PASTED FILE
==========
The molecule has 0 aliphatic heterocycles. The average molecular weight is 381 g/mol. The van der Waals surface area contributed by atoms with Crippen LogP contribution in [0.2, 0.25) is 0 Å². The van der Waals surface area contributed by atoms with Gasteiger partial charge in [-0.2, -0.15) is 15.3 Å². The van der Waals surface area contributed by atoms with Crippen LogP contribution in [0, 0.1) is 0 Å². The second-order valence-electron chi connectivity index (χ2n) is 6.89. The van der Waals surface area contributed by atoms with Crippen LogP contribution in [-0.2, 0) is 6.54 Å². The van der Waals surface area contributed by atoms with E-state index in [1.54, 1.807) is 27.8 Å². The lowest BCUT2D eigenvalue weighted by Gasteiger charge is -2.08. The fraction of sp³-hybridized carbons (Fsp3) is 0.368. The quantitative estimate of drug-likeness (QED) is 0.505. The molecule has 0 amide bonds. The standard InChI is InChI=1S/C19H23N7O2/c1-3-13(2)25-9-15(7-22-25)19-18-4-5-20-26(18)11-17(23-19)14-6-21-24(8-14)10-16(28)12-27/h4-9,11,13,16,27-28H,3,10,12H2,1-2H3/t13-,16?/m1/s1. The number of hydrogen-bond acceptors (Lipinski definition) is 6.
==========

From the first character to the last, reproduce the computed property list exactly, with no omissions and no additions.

The molecule has 0 aliphatic heterocycles. The average molecular weight is 381 g/mol. The van der Waals surface area contributed by atoms with Crippen LogP contribution in [0.2, 0.25) is 0 Å². The van der Waals surface area contributed by atoms with Gasteiger partial charge in [-0.2, -0.15) is 15.3 Å². The van der Waals surface area contributed by atoms with Crippen LogP contribution in [0, 0.1) is 0 Å². The second-order valence-electron chi connectivity index (χ2n) is 6.89. The van der Waals surface area contributed by atoms with Crippen LogP contribution in [-0.2, 0) is 6.54 Å². The van der Waals surface area contributed by atoms with E-state index in [1.54, 1.807) is 27.8 Å². The lowest BCUT2D eigenvalue weighted by Gasteiger charge is -2.08. The fraction of sp³-hybridized carbons (Fsp3) is 0.368. The quantitative estimate of drug-likeness (QED) is 0.505. The molecule has 0 amide bonds. The standard InChI is InChI=1S/C19H23N7O2/c1-3-13(2)25-9-15(7-22-25)19-18-4-5-20-26(18)11-17(23-19)14-6-21-24(8-14)10-16(28)12-27/h4-9,11,13,16,27-28H,3,10,12H2,1-2H3/t13-,16?/m1/s1. The number of hydrogen-bond acceptors (Lipinski definition) is 6.